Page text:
I am sure that many of you have been following the stunning events in Japan: earthquake, tsunami, meltdown. Our first personal reaction to such events is always concern and sympathy for those swept up in the ongoing human tragedy. The first LDS institutional response, when resources are available, is to forward relief supplies and helping hands to those in need of assistance. But at some later point comes personal and institutional reflection. Is this just the sort of natural tragedy that happens from time to time, or is it a divine sign of the end times? Or both?
I am inclined to the natural tragedy view. Some reflective people class such an event as “natural evil,” one branch (along with moral evil and sometimes institutional evil) of the philosophical problem of evil. However, despite reading several books on the topic, I can’t quite internalize the problem of evil. Pairing “evil” with “nature” seems improper to me. We live in a universe and a world governed by the operation of physical laws. Placing a moral evaluation on a natural event seems like a category mistake. Natural events can be tragic for individuals and communities, even on an epic scale, without being evil.
In a similar vein, here’s what I wrote about a year ago in a T&S post titled Beliefs and Causes (with dead links removed):
Take earthquakes. Plate tectonics explains how chunks of continent and sea floor very slowly move, how stress builds at plate boundaries, then eventually releases in earthquakes at faults. We now have a good understanding of the natural processes involved, and seismographs show that for every earthquake felt by human observers there are thousands of tiny quakes and tremors that we would never notice but for these instruments. At the same time, many feel God must somehow be part of the process, at least for big earthquakes that make the news. But if you let your belief in God become mixed up with your sense of what causes earthquakes, you might end up sounding like this recent AP story. First line: “A senior Iranian cleric says women who wear immodest clothing and behave promiscuously are to blame for earthquakes.” Or this LA Times opinion piece, which notes, “The evangelical Christian Pat Robertson suggested that … that this year’s earthquake in Haiti was part of a curse on that island stemming from an 18th century pact with the devil that Haitians allegedly made in exchange for liberty from French slave owners.” [Mormons leaders are more circumspect — we just send food and shelter.]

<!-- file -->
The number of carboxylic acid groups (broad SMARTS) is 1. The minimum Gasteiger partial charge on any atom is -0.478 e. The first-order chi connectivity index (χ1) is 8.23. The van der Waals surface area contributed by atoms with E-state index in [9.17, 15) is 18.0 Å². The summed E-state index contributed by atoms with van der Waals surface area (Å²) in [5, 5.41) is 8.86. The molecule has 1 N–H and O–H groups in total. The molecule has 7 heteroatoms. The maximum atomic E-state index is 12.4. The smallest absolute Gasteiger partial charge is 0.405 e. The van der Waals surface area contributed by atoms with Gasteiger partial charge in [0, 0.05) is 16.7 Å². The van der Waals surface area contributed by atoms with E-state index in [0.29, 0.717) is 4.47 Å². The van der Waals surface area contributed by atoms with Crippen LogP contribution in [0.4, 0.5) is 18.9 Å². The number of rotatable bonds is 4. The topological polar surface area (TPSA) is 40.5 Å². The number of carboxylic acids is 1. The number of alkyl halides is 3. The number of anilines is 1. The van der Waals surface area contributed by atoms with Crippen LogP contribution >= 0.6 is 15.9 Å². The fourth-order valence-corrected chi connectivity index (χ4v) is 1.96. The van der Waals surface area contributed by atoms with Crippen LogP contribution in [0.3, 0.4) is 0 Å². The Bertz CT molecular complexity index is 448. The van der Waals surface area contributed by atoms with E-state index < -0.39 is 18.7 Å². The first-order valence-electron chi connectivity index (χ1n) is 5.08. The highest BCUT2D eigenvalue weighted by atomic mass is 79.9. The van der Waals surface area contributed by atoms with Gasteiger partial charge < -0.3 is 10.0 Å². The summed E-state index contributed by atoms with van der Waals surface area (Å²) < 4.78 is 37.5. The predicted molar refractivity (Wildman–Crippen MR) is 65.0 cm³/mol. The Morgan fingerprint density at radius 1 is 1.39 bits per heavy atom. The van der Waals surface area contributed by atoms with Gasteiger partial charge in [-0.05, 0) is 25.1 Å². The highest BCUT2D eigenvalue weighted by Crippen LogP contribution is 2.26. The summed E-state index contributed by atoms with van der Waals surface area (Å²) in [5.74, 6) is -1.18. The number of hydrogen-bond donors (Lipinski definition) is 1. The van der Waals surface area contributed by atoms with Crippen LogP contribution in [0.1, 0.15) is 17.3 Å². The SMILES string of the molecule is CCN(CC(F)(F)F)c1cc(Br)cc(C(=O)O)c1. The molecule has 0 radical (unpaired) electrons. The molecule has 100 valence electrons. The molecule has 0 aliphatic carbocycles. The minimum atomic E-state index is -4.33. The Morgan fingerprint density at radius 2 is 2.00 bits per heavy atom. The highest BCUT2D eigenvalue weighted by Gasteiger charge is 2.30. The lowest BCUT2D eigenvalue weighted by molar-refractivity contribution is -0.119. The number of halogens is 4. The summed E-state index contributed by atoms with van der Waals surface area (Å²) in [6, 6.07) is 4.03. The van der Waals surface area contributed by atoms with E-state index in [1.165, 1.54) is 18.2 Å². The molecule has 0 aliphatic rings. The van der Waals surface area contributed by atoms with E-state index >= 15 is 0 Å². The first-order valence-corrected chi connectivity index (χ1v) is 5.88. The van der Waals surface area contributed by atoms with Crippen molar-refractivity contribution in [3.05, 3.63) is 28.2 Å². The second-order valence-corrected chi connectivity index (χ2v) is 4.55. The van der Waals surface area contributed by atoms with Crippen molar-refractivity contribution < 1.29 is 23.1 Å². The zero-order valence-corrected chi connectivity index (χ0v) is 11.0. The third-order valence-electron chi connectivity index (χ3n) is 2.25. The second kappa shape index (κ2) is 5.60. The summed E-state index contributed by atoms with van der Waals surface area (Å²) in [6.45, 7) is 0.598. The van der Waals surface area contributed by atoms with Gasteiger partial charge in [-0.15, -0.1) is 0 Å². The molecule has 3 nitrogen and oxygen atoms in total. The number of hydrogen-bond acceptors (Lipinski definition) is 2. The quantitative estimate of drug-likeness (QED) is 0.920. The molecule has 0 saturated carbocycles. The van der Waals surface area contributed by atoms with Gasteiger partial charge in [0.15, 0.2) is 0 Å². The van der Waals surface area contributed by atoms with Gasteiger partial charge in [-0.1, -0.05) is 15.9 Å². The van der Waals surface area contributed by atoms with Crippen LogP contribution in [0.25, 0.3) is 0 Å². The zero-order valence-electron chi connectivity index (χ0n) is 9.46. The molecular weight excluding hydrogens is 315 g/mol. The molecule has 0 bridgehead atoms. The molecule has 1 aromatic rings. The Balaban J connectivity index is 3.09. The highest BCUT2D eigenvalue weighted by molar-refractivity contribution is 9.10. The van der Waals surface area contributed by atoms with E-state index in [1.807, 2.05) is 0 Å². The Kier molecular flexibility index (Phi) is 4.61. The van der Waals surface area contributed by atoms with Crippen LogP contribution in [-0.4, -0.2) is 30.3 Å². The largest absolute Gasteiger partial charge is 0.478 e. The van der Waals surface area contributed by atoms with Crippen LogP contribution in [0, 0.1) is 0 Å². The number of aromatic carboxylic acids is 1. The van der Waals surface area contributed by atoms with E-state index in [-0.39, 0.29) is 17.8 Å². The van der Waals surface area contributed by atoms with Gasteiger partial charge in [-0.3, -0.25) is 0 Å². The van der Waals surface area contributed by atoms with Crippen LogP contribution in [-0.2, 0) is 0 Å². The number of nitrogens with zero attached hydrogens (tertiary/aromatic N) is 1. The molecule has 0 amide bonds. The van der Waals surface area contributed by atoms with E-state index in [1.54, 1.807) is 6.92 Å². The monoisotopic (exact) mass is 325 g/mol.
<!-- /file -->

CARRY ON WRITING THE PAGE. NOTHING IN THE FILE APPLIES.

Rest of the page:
Of course, there are other credible LDS views on earthquakes, tsunamis, and natural disasters. In an April 2004 Conference talk titled “Preparation for the Second Coming,” Elder Dallin Oaks included earthquakes as one of nine signs of the Second Coming, then commented:
These signs of the Second Coming are all around us and seem to be increasing in frequency and intensity. For example, the list of major earthquakes in The World Almanac and Book of Facts, 2004 shows twice as many earthquakes in the decades of the 1980s and 1990s as in the two preceding decades (pp. 189–90). It also shows further sharp increases in the first several years of this century. The list of notable floods and tidal waves and the list of hurricanes, typhoons, and blizzards worldwide show similar increases in recent years (pp. 188–89). Increases by comparison with 50 years ago can be dismissed as changes in reporting criteria, but the accelerating pattern of natural disasters in the last few decades is ominous.
To his credit, Elder Oaks is not saying God is causing the earthquakes, but not all commentators are as careful in their phrasing as Elder Oaks. There is, strictly speaking, nothing inconsistent with viewing earthquakes as natural events and also viewing them through a religious lens. But there are many angles through that religious lens — the only one I really like is the LDS response of sending relief supplies and helping hands.
[For another personal commentary on this topic, read Wilfried’s T&S post “Tsunami” from 2004.]